Research into Vaccine Booster Hesitancy in healthcare professionals

Research team from the Faculty of Medicine at Masaryk University evaluates booster hesitancy with a National Cross-sectional Study among 3,454 Czech healthcare workers, marking one of the earliest studies of its kind.

9 Dec 2021

This study revealed a high level of booster dose (BD) acceptance (71.3%), while 12.2% were still hesitant and 16.6% were against the currently available BD.

The survey covered all the fourteen regions of Czech Republic through an online, validated self-administered questionnaire (SAQ) supported by the Institute of Health Information and statistics of ČR and Masaryk University that explored the participants’ demographic characteristics, COVID-19 infection and vaccine anamneses, willingness to receive the booster dose, and the psychosocial drivers of vaccine booster hesitancy.

Among the responders, 80.9% were females, 30.3% were medical professionals, and 50.5% were ≤ 47 years old, which is representative sample for Czech healthcare professionals. Most of the participants were already vaccinated (95.2%), and BTN162b2 was the most administered vaccine (90.7%) said Dr. Klugar the first author of the study and director of CEHBC-KT, IBA, LF MU.

Detailed results of the study were published in the Vaccines, which is one of the highest ranked journals focused on vaccination. Details are available here.

Medical professionals, males, and older participants were more likely to accept BD rather than allied health professionals, females, and younger participants. Although, participants younger ≤47 had the lowest acceptance rate, the acceptance rate was still quite high approaching 66% added Dr. Abanoub Riad, corresponding author of the study and acting deputy director of Cochrane Czech Republic, CEBHC-KT.

The most commonly mentioned promoter for BD acceptance was protection of family (83.0%), protection of one’s own health (82.7%), protection of patients (70.4%), community health protection (66.4%), and having lesser restrictions on the social activities (49.8%). The employer's endorsement was the least commonly cited predictor for BD acceptance, reported only by 3.4% of the participants said Prof. Andrea Pokorná senior author of the study and vice dean of Faculty of Medicine, Masaryk University.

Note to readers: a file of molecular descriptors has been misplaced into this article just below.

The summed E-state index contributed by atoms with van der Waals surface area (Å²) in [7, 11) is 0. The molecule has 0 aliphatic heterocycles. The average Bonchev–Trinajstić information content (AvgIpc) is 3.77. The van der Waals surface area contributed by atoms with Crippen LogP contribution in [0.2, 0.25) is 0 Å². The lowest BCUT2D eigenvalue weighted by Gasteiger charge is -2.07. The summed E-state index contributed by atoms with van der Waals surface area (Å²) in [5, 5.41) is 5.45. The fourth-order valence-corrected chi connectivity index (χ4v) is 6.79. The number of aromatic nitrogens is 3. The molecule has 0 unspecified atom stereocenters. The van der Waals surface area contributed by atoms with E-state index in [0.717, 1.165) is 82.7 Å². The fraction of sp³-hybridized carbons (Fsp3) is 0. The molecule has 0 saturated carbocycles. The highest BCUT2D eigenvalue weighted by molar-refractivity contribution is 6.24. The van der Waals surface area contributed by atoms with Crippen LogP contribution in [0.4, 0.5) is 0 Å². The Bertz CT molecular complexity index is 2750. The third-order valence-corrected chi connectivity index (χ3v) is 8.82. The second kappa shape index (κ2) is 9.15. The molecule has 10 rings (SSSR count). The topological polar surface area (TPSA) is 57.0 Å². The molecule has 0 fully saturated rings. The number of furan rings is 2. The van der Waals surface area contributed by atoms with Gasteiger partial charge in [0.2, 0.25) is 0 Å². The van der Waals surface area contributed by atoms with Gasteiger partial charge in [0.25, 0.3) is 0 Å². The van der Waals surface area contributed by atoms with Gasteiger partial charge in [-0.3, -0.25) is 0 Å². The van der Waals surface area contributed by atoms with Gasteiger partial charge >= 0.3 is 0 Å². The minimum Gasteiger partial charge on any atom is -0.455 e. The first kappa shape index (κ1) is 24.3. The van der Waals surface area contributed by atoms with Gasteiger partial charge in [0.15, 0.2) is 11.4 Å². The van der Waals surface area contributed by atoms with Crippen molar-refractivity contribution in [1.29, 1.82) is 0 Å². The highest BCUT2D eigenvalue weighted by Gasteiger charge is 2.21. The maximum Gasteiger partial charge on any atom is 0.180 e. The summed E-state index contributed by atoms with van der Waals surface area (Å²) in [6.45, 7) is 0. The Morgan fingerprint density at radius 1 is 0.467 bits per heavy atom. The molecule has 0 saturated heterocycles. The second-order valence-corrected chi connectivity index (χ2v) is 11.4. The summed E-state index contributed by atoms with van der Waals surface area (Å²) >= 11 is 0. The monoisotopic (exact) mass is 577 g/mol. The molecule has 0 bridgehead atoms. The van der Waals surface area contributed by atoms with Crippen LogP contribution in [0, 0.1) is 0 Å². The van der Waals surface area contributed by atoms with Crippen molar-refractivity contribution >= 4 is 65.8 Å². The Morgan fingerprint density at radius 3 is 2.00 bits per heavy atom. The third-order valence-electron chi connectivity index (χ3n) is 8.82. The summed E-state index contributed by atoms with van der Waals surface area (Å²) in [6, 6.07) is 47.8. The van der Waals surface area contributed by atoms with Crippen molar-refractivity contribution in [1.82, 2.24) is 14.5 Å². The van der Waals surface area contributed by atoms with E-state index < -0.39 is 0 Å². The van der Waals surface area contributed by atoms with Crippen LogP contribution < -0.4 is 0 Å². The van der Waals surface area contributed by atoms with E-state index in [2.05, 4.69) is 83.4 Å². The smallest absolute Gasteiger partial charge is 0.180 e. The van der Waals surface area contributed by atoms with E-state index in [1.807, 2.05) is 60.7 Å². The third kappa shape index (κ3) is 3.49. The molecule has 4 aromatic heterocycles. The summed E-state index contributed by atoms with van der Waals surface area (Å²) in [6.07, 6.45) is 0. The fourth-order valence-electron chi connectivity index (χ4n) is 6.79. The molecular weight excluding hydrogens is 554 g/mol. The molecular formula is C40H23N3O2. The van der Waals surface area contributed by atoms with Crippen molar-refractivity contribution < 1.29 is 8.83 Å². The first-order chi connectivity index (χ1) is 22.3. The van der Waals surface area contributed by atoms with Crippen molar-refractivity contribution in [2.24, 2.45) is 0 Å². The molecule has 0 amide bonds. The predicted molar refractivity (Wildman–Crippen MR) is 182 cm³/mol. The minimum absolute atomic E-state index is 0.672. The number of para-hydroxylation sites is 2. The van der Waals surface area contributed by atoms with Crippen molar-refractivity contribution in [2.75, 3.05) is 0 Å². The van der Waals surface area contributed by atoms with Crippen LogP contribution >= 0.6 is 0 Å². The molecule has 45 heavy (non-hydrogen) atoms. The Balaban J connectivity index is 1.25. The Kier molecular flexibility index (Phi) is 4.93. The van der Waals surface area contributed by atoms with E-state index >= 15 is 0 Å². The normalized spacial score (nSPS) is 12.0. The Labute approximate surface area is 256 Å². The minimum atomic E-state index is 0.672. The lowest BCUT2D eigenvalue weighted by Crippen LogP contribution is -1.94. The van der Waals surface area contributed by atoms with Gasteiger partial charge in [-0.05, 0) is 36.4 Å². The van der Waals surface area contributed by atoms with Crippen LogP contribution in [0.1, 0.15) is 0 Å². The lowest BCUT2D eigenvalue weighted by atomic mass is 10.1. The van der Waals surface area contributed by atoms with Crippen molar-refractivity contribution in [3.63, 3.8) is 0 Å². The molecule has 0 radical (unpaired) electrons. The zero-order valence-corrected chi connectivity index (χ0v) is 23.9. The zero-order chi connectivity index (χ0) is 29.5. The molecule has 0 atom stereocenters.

The BD perceived effectiveness against severe illness, symptomatic infection, and community transmission was a significant and strong predictor for acceptance while, interestingly, the effectiveness against the circulating variants was not that important for our target population.

The ethical dilemma of vaccine equity was observed in more than one-third (37.6%) of the Czech healthcare workers who disagreed to receive the BD after learning that this may affect the access of some population groups to the vaccines.

Our study hence, emphasizes not just the trust in the booster dose effectiveness and safety but also focuses on the potential ethical conflicts and the need for the individual’s risk-benefit ratio of booster doses to become more favorable especially among frontline workers.

Using altruistic motivators to enhance COVID-19 vaccine BD uptake seems to be more effective than mandating the vaccines, because those motivators were the most commonly cited predictors for BD acceptance while the least cited predictor was employer’s endorsement. Moreover, older adults were significantly more inclined to accept the BD, which is an important message for policy makers.


We acknowledge health professionals who participated on the study invitations were sent to the chairs of the professional medical societies, which are members of the Czech Medical Association of J. E. Purkyně (CzMA; Prague, Czech Republic), the member institutions coordinators of the Czech Clinical Research Infrastructure Network (CZECRIN; Brno, Czech Republic), and the inpatient healthcare facilities managers within the network of the Central Adverse Events Reporting System of the Institute of Health Information and Statistics of the Czech Republic (IHIS‐CR; Prague, Czech Republic) in order to facilitate participation in the study by circulating the survey uniform resource locator (URL) through their respective networks. Another channel was used in collaboration with the Ministry of Health to also include healthcare providers for inpatient long‐term care; the professional association of non‐medical healthcare workers, i.e., Czech Nursing Association (ČAS), Union of Physical Therapists of the Czech Republic (UNIFY‐ČR), Chamber of Midwives of the Czech Republic (ČKPA), Association of College Nurses (SVVS), Association of Higher Education Educators in the Non‐Medical Health Professions (AVVNZP), and Association of Social Service Providers of the Czech Republic (APSS‐ČR). The study was further promoted through the official websites of professional medical and allied healthcare societies, in addition to the website of the Czech Ministry of Health.

Are you interested in this topic? The CEBH-KT research team is working on further interesting research on COVID-19 vaccination and vaccine hesitancy in the framework of the COVAST project, more information is available here.

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